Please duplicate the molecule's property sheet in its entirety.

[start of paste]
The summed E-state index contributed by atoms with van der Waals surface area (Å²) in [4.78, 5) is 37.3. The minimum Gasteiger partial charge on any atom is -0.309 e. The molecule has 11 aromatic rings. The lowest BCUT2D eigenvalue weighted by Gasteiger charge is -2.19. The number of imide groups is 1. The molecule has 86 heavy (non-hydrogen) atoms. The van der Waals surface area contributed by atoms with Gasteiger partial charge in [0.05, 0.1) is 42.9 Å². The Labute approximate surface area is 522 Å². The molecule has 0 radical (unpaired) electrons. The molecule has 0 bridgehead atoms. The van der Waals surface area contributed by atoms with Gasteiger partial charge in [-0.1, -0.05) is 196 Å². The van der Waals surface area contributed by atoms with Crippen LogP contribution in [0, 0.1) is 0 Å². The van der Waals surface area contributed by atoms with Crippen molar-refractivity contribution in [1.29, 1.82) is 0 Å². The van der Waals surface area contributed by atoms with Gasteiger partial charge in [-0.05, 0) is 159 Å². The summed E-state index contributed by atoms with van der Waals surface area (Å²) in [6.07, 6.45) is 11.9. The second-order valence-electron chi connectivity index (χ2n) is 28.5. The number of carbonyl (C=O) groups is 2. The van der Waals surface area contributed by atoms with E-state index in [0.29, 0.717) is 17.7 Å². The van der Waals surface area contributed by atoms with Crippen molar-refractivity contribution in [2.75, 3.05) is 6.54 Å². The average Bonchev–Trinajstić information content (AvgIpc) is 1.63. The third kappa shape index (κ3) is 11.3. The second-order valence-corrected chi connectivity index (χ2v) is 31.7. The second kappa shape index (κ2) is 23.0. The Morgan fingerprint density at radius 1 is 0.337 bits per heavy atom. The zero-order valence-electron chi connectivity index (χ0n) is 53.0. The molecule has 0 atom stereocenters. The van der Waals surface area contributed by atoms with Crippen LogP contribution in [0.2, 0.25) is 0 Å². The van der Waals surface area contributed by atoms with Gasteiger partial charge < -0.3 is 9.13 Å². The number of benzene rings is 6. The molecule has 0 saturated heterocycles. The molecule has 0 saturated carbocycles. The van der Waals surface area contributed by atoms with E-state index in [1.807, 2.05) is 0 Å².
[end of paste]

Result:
The summed E-state index contributed by atoms with van der Waals surface area (Å²) in [4.78, 5) is 37.3. The minimum Gasteiger partial charge on any atom is -0.309 e. The molecule has 11 aromatic rings. The lowest BCUT2D eigenvalue weighted by Gasteiger charge is -2.19. The number of imide groups is 1. The molecule has 86 heavy (non-hydrogen) atoms. The van der Waals surface area contributed by atoms with Gasteiger partial charge in [0.05, 0.1) is 42.9 Å². The Labute approximate surface area is 522 Å². The molecule has 0 radical (unpaired) electrons. The molecule has 0 bridgehead atoms. The van der Waals surface area contributed by atoms with Gasteiger partial charge in [-0.1, -0.05) is 196 Å². The van der Waals surface area contributed by atoms with Crippen LogP contribution in [0, 0.1) is 0 Å². The van der Waals surface area contributed by atoms with Crippen molar-refractivity contribution in [1.29, 1.82) is 0 Å². The van der Waals surface area contributed by atoms with Gasteiger partial charge in [-0.05, 0) is 159 Å². The summed E-state index contributed by atoms with van der Waals surface area (Å²) in [6.07, 6.45) is 11.9. The second-order valence-electron chi connectivity index (χ2n) is 28.5. The number of carbonyl (C=O) groups is 2. The van der Waals surface area contributed by atoms with E-state index in [0.29, 0.717) is 17.7 Å². The van der Waals surface area contributed by atoms with Crippen molar-refractivity contribution in [2.75, 3.05) is 6.54 Å². The average Bonchev–Trinajstić information content (AvgIpc) is 1.63. The third kappa shape index (κ3) is 11.3. The second-order valence-corrected chi connectivity index (χ2v) is 31.7. The second kappa shape index (κ2) is 23.0. The Morgan fingerprint density at radius 1 is 0.337 bits per heavy atom. The zero-order valence-electron chi connectivity index (χ0n) is 53.0. The molecule has 0 atom stereocenters. The van der Waals surface area contributed by atoms with Crippen LogP contribution in [0.2, 0.25) is 0 Å². The van der Waals surface area contributed by atoms with Gasteiger partial charge < -0.3 is 9.13 Å². The number of benzene rings is 6. The molecule has 0 saturated heterocycles. The molecule has 0 saturated carbocycles. The van der Waals surface area contributed by atoms with E-state index in [1.807, 2.05) is 0 Å².